US protestors vow to continue rallies until change happens
Protests across the US condemning police violence against African Americans continued on Friday, as demonstrators vowed to turn their extraordinary grief into a sustained movement following the death of George Floyd.
America’s most significant demonstrations in 50 years resumed for an 11th day across the US as the mood mostly shifted from explosive rage to more peaceful calls for police reform.
Josiah Roebuck, a university student who used social media to help gather 100 people to protest Friday in a suburb of Atlanta, Georgia, is confident the momentum will last.
“Once you start, you’re going to see this every day,” said Roebuck, who has attended multiple protests. “I just want minorities to be represented properly.”
Community activists were working to convert anger and grief into long-term action. “We are taking more of the strategy of: ‘How do we actually invest people’s energy beyond protesting?’” said Tifanny Burks, a community organizer. “We are thinking long term.”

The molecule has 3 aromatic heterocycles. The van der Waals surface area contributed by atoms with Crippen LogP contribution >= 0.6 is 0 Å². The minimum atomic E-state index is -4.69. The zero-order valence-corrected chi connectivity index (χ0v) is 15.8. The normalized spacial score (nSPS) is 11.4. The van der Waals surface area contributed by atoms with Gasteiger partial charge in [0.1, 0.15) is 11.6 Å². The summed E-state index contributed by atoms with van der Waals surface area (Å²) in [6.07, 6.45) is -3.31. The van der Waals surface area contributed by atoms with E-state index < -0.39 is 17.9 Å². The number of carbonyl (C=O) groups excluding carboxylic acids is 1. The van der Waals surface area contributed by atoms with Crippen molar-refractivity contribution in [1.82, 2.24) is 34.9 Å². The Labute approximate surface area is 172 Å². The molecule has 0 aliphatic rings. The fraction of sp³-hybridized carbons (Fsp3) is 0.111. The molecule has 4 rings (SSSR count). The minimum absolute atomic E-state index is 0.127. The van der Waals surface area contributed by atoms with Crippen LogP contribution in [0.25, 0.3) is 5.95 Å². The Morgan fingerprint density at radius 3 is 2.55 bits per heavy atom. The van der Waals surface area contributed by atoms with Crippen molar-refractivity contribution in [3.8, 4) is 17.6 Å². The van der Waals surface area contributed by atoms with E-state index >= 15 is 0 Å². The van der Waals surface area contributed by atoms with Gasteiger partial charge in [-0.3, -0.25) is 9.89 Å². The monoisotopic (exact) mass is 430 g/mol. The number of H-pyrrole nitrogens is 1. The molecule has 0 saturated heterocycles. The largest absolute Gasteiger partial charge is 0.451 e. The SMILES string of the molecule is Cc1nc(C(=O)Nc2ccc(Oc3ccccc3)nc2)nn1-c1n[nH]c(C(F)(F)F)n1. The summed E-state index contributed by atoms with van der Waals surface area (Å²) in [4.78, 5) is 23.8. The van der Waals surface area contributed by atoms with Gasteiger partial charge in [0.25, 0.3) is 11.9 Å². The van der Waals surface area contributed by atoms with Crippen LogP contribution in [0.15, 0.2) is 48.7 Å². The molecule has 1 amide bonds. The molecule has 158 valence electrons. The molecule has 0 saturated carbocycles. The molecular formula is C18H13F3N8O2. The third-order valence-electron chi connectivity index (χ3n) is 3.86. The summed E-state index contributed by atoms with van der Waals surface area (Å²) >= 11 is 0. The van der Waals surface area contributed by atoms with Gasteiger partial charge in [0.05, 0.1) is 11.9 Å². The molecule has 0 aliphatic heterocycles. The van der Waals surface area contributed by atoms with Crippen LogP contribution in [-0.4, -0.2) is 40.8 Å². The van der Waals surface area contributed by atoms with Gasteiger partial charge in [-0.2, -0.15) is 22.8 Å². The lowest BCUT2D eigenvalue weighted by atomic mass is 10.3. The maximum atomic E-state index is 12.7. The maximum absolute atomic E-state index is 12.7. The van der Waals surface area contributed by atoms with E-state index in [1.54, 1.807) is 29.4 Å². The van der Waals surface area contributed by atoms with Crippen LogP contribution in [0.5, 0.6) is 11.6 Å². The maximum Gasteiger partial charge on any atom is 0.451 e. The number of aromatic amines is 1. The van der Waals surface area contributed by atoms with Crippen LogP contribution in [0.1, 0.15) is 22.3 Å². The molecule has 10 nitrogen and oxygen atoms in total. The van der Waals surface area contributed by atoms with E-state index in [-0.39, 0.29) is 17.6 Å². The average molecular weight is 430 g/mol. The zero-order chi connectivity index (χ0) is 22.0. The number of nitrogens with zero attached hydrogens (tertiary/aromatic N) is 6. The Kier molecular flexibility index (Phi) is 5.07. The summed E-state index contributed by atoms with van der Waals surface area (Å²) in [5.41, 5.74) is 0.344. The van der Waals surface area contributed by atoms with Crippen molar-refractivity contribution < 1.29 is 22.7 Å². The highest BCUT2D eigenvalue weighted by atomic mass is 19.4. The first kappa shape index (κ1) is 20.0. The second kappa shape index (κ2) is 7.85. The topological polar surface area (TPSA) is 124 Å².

The civil unrest across the US had initially been more violent and chaotic, but Friday marked the third day of more subdued demonstrations.
Floyd died in Minneapolis, Minnesota, on May 25 after now fired and arrested officer Derek Chauvin put his knee on Floyd’s neck for nearly nine minutes during an arrest.
The Reverend Al Sharpton, who eulogized Floyd at his funeral service in Minneapolis on Thursday, said Friday that a commemorative march is bring planned in Washington on August 28.
Floyd's death has reignited long-felt anger over police killings of African Americans and unleashed a nationwide wave of civil unrest unlike any seen in the US since Martin Luther King Jr's 1968 assassination.
US civil rights groups filed a lawsuit Thursday against President Donald Trump, after police fired tear gas to clear peaceful demonstrators outside the White House before the president walked to a church for a photo op earlier this week.